In the 1941-1943 years, hundreds of thousands of prisoners were sent to construction sites under the jurisdiction of the NKVD itself. In particular, 448 thousand people were transferred to the construction of railways, 310 thousand to industrial construction, 320 thousand to camps in the forest industry, 171 thousand to mining and metallurgical industries, 268 thousand to aerodrome and highway construction. Examples of such work include the construction of the Magnitogorsk and Kuznetsk Metallurgical Combines in June 1941 (4300 ЗК), the Dzhezkagansk Copper Smelting Plant (3000), the Ufa Refinery (2000), the Yaroslavl Plant. SM Kirov, People's Commissariat of the Tank Industry (2000), Chelyabinsk Metallurgical Plant. In the same years, prisoners built a number of railways necessary for the front, in particular: Sviyazhsk-Ulyanovsk and Saratov-Stalingrad (military construction units played a significant role in the construction of the latter).
In general, by type of work, prisoners were used during the war as follows: in construction work - 34%, in production - 25%, in the mining industry - 11%, in others (logging, loading and unloading, etc.) - 30 5% (V.N. Zemskov. GULAG (historical and sociological aspect) // Sociological studies. 1991, N 6. C. 10-27; 1991, N 7. C. 3-16). To characterize the level of influence of the Gulag on the country's economy, Nikolay Vert’s statement is well suited that at the time of its higher development, at the beginning of 50, the GULAG provided 100% of the country's need for platinum and diamonds, 90% in silver, 25% of non-ferrous metal mining , 12% of demand for coal and wood (Nikolai Vert. GULAG through the prism of archives. Shalamov.ru/research/61/1html). It is unlikely that these figures were lower in the war years.
In 1942, the "hard-mobilized" citizens of the USSR, the German and other nationalities of the warring countries against us, joined the ranks of the forced labor of the rear. Of these, workers' columns were formed, living behind barbed wire and working with prisoners on construction sites and in industrial workshops. The number of them for the entire war was more than 400 000 people (Zemskov). On the restoration of the destroyed economy of the USSR, prisoners of war worked side by side with other slaves of labor, the number of which, according to Wikipedia, reached 3 486 206 people (not counting the Japanese, who were also 575 000). They formed the working battalions. In 1944-1945 155 262 of able-bodied civilian Germans and “enemy elements” interned in Eastern Europe and East Prussia were added to them. Hungarian historians claim about 200 thousands of interned civilian Hungarians. True, we have not yet confirmed this information. The workers battalions were also enrolled in 1945, also about 600, thousands of Soviet citizens from among the repatriates who returned home.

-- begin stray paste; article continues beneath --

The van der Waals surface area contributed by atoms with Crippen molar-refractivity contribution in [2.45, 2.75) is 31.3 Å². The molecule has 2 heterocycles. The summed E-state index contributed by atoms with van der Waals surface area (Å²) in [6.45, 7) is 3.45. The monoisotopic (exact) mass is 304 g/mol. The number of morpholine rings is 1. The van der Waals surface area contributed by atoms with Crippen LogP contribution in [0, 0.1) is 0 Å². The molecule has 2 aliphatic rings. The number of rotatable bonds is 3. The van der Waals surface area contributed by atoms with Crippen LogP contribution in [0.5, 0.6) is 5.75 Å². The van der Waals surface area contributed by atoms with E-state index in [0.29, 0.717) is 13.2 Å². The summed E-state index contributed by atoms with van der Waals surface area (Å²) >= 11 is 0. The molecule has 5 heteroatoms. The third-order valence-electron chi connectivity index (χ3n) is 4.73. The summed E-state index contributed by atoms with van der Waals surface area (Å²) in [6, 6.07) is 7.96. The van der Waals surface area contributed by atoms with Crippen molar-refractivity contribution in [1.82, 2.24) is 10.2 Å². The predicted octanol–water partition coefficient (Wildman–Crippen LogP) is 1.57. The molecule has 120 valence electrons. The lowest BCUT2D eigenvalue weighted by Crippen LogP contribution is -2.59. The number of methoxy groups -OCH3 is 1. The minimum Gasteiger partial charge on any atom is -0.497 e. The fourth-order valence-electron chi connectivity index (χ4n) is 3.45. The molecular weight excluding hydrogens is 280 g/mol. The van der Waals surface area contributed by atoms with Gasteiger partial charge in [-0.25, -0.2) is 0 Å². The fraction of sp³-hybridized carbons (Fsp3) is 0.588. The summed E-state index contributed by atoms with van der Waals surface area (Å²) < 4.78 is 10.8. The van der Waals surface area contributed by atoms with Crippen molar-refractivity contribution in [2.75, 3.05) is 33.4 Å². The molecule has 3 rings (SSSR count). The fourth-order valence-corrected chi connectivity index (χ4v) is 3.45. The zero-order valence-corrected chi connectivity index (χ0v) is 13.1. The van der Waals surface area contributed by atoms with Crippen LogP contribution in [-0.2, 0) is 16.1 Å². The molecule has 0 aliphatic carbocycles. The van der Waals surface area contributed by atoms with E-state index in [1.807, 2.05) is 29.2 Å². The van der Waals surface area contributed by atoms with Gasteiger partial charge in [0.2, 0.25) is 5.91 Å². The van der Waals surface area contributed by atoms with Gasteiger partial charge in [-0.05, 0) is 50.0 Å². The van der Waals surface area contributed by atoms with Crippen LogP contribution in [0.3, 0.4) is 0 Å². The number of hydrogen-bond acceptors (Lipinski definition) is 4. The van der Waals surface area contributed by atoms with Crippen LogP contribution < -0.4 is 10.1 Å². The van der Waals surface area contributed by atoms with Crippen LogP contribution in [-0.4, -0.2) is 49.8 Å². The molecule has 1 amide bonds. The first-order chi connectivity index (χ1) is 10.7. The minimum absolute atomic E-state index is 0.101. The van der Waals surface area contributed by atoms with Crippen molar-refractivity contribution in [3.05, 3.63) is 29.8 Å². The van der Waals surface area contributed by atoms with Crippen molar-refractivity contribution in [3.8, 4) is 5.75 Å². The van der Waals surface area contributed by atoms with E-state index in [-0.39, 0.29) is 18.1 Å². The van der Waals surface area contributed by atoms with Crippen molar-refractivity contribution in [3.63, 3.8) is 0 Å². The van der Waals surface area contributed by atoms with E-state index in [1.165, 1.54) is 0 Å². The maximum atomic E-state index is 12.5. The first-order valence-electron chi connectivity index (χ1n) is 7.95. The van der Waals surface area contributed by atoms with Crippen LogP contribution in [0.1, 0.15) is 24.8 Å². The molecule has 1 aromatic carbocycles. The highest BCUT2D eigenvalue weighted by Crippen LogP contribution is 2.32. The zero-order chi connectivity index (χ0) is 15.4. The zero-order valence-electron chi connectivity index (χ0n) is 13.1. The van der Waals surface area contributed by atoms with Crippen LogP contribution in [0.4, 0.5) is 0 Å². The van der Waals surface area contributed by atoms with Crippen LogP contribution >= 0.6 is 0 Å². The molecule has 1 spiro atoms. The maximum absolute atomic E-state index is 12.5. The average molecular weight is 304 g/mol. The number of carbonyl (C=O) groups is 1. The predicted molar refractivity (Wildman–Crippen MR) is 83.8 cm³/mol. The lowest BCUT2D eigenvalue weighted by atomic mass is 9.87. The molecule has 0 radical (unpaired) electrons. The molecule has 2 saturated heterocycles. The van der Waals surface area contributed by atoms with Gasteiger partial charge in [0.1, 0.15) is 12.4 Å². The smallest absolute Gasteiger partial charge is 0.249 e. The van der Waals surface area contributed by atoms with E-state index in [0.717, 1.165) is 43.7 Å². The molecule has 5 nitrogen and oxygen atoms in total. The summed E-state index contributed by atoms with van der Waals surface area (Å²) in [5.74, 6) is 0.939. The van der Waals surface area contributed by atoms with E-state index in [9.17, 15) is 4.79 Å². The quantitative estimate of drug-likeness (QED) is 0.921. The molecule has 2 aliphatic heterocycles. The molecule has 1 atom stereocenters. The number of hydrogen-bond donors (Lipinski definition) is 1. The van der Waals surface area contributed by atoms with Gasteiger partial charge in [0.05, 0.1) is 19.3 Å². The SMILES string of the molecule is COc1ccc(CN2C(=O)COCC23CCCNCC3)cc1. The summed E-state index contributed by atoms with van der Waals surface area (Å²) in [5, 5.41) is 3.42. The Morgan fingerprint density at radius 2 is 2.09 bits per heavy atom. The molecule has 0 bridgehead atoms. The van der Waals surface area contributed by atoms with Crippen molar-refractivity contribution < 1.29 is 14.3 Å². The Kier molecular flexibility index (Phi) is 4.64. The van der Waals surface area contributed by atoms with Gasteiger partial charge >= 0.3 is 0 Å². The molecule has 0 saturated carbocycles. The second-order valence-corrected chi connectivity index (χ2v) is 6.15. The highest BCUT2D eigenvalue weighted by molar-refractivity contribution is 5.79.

Lastly, without touching the topic of the repressed for our society, let us determine the total number of citizens of the USSR who have passed through the punitive system of Stalinism. The total number of prisoners who passed through the camps and colonies of the Gulag, apparently, is already known. According to V. Rogovin, from the archival materials of the GULAG it follows that during 1921-1953 about 10 million people passed through the camps (Party of the shot. Vadim Rogovin. Web.mit.edn / people / fik / Rogovin / volume5 / pit.html) . Apparently, he included prisoners of colonies in this number. The total number of special settlers for all the years is, according to Wikipedia, more than 5 million people. To these must be added the other categories of voluntary citizens of the USSR listed above (“labor-mobilized” and repatriates) - only about 1 million people.
In the same connection, we can also mention the so-called BIRs (Correctional Work Bureau) in which, according to the Decree of the USSR Supreme Council on June 26 of the Year, workers were placed for six months who were late for work by more than 1940 minutes. Already by the beginning of the Second World War in their account was about 20 1 264 people (Zemskov). Taking this figure into account, we can conclude that more than 000 million Soviet citizens passed through various forms of forced labor in our country, not counting more than 17 million prisoners of war and about 4 thousands of interned foreigners.